11 11 CO 2 emissions IEA World Energy Outlook Octobre, 2009 Cours de Physique des plasmas

12 12 Climate impact (1) 12 Observed changes in (a) global average surface temperature; (b) global average sea level from tide gauge (blue) and satellite (red) data; and (c) Northern Hemisphere snow cover for March-April. All differences are relative to corresponding averages for the period Smoothed curves represent decadal averaged values while circles show yearly values. The shaded areas are the uncertainty intervals estimated from a comprehensive analysis of known uncertainties (a and b) and from the time series (c). IPCC, Climate Change 2007: Synthesis Report (Valencia, Spain, November 2007) Octobre, 2009 Cours de Physique des plasmas

13 13 Climate impact (2) United Nations Environment Program SRES (Special Report on Emission Scenarios (IPCC)) Octobre, 2009 Cours de Physique des plasmas

14 14 Role of “renewables” Solar, wind, biomass, geothermal, … Solar, wind, biomass, geothermal, … “low density” applications “low density” applications ~ 20 % of world supply ~ 20 % of world supply Intensive land use Intensive land use Need for clean, abundant, “high density” source Need for clean, abundant, “high density” source ENTER FUSION Octobre, 2009 Cours de Physique des plasmas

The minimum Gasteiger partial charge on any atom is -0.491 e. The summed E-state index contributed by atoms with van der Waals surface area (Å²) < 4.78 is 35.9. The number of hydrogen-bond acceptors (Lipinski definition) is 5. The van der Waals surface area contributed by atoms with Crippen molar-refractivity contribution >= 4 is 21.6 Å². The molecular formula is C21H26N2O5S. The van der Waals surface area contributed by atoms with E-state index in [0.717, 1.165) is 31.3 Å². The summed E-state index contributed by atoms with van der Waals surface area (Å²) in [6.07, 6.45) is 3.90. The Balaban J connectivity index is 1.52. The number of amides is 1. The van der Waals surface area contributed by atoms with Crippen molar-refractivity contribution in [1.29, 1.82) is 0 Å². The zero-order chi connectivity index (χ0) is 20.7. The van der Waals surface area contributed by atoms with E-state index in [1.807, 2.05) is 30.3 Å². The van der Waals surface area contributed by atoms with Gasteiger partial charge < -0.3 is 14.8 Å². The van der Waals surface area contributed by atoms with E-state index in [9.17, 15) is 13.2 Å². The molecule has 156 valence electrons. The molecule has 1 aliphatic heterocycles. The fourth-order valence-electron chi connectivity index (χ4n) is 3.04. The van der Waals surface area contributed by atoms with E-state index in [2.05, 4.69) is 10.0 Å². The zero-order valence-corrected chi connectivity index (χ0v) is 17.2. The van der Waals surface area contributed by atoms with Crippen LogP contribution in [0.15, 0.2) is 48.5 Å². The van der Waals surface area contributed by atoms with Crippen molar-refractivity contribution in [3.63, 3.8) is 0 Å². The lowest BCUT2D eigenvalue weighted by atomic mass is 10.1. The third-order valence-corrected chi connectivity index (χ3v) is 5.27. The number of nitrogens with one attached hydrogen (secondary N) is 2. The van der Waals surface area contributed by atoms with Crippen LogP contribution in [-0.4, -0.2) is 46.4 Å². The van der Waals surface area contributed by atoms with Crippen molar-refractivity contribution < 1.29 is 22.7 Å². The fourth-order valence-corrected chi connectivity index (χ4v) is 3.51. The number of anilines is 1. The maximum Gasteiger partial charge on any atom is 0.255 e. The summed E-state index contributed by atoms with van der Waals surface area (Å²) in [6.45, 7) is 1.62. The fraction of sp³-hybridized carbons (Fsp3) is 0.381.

15 15 D-T reaction E = MC 2 Octobre, 2009 Cours de Physique des plasmas

16 16 Efficiency Chemical Chemical Fission Fission Fusion Fusion Reaction C+O 2 ->CO 2 n+U 235 n+U 235 => Ba 143 +Kr 91 +2n => Ba 143 +Kr 91 +2n D+T D+T => He+n => He+n Fuel Fuel Coal, Oil Uranium Deuterium and Tritium Reaction Temperature Reaction Temperature (K) (K) Energy produced Energy produced (J/kg) (J/kg) 3.3x x x10 14 Octobre, 2009 Cours de Physique des plasmas

17 17 Fuel equivalence 0.6 ton 150 tons 10,000,000 barrels 2,100,000 tons From « Fusion, energy for the future », National fusion program, 1991 Relative quantities of fuel required each year in different 1000 MW power plants Fusion Fission Oil Coal 1 pick-up truck 8 semi-trailors 7 super tankers, each of length equivalent to the CN tower 191 trains de 110 wagons each, for a total length of 400 km Octobre, 2009 Cours de Physique des plasmas

18 18 Fusion reactions Large cross section 50% Small cross section Plus other possible reactions but with very small cross sections 50% Octobre, 2009 Cours de Physique des plasmas

19 19 Fusion cross sections Octobre, 2009 Cours de Physique des plasmas

20 20 Tritium breeding n + 6 Li = He +T MeV n + 7 Li = He +T – 2.5 MeV + n Tritium is produced by the interaction between fusion neutrons and lithium in a blanket surrounding the plasma Lithium is abundant in nature. Average concentration in the earth’s crust is about 0.004% (mass) The “consumables” are deuterium and lithium Octobre, 2009 Cours de Physique des plasmas

21 21 Plasma  Mater is ionized: electrons (-) and ions (+)  Degree of ionization related to temperature: High temperature means no more neutrals  Particles will have “distribution function”  Charged particles gyrate around magnetic field lines Octobre, 2009 Cours de Physique des plasmas

22 22 D-T reaction rate T in KeV m /sec 3 Octobre, 2009 Cours de Physique des plasmas

23 23 The tokamak The tokamak works like a transformer. a current ramp in the primary circuit generates a constant current (plasma) as the secondary. Plasma current Secondary circuit Toroidal field Poloidal field Helicoidal field Primary circuitToroidal coils Octobre, 2009 Cours de Physique des plasmas